Huge bill for runaway athletes revealed
TAXPAYERS have already forked out $1.3 million to feed and house 220 overstaying Gold Coast Commonwealth Games coaches and athletes who have formally lodged legal action that will stop them being kicked out of Australia for years.
Australians will also be whacked with a gold-medal legal bill - currently sitting at $300,000 and likely to dramatically increase - to force about 200 of those overstayers to leave.
Most of them are from African nations.
Six months after the Games ended, 220 people have lodged protection visa applications to stay in Australia.
But 194 of those have been refused. Three applications were withdrawn and 23 are being considered.
Of those who were refused a protection visa, it can today be revealed 184 applied for a review of their case at the Administrative Appeals Tribunal.
It means they could remain in Australia for years on the taxpayer-funded legal merry-go-round.
Most of the overstayers are in a detention centre on the mainland or are in community detention, depending on where they are in Australia and their assessed security risk.
In detention they are given all their meals, accommodation and access to telephones.
News Queensland can also reveal that a statutory review of the AAT due today will now be handed to the Government on November 30, after former High Court justice Ian Callinan asked for an extension.
Home Affairs Minister Peter Dutton said an overly generous system meant hardworking taxpayers were footing the bill for those demanding to live in Australia.
"Six months on from the Commonwealth Games and we are still finalising applications for protection due to our judicial system - unfortunately this is due to our ridiculously generous review system,'' Mr Dutton said.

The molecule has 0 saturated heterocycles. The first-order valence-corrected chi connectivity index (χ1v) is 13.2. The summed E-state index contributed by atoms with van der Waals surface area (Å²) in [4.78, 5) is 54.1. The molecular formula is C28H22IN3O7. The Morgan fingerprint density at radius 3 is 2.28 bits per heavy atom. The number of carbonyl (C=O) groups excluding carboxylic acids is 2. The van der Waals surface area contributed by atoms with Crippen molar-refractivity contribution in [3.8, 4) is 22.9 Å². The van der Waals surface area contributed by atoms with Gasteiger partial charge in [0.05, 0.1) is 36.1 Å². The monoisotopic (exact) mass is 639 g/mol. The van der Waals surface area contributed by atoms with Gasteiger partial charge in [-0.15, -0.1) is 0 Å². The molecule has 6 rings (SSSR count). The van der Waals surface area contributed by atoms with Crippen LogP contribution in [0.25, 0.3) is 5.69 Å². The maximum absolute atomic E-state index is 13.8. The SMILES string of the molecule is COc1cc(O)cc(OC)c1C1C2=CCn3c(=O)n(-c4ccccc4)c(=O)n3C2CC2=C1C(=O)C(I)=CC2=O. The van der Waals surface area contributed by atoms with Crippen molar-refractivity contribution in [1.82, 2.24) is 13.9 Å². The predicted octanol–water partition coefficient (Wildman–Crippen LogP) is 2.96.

"People should have their day in court, but at the moment the way in which some members of the AAT are operating in many of these cases is a joke. To date this has cost the Australian taxpayer over $1.5 million and we are being taken for a ride.
"This is why the Government currently has commissioned a review of the AAT to look at ways to better address community standards because it is not right that these people are clogging up our judicial system."
The Government announced in July that it had appointed Mr Callinan to review the AAT.
At the time, Attorney-General Christian Porter said: "It … (is) a timely opportunity to ensure that the (AAT) is meeting its statutory objectives, in particular that it is promoting public trust and confidence through its decisions and that decisions reflect community expectations."
Mr Callinan's report to Government will find if the AAT is promoting timely and final resolution of matters; and whether its operations and efficiencies can be improved by new laws.
This year The Courier-Mail revealed federal courts had listed matters to hear asylum seeker appeals out to the year 2021.
A Federal Court spokesman said it was taking about four months for a case to be heard in the Federal Court and 10 months in the Federal Circuit Court.